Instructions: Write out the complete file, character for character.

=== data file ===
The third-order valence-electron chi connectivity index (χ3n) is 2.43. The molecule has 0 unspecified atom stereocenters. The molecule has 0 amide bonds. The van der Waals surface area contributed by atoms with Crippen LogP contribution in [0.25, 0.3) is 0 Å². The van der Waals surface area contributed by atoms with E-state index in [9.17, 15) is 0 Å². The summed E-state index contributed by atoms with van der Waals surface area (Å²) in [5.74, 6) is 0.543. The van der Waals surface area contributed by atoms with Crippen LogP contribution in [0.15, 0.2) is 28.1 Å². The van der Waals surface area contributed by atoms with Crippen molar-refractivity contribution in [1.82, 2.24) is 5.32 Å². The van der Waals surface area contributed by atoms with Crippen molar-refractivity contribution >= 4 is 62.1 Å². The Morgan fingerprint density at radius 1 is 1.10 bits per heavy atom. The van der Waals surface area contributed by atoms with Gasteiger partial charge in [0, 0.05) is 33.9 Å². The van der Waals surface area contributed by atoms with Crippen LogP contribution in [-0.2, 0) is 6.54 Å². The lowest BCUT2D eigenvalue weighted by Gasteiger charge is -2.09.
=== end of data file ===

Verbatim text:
The third-order valence-electron chi connectivity index (χ3n) is 2.43. The molecule has 0 unspecified atom stereocenters. The molecule has 0 amide bonds. The van der Waals surface area contributed by atoms with Crippen LogP contribution in [0.25, 0.3) is 0 Å². The van der Waals surface area contributed by atoms with E-state index in [9.17, 15) is 0 Å². The summed E-state index contributed by atoms with van der Waals surface area (Å²) in [5.74, 6) is 0.543. The van der Waals surface area contributed by atoms with Crippen LogP contribution in [0.15, 0.2) is 28.1 Å². The van der Waals surface area contributed by atoms with Crippen molar-refractivity contribution in [1.82, 2.24) is 5.32 Å². The van der Waals surface area contributed by atoms with Crippen molar-refractivity contribution >= 4 is 62.1 Å². The Morgan fingerprint density at radius 1 is 1.10 bits per heavy atom. The van der Waals surface area contributed by atoms with Gasteiger partial charge in [0, 0.05) is 33.9 Å². The van der Waals surface area contributed by atoms with Crippen LogP contribution in [-0.2, 0) is 6.54 Å². The lowest BCUT2D eigenvalue weighted by Gasteiger charge is -2.09.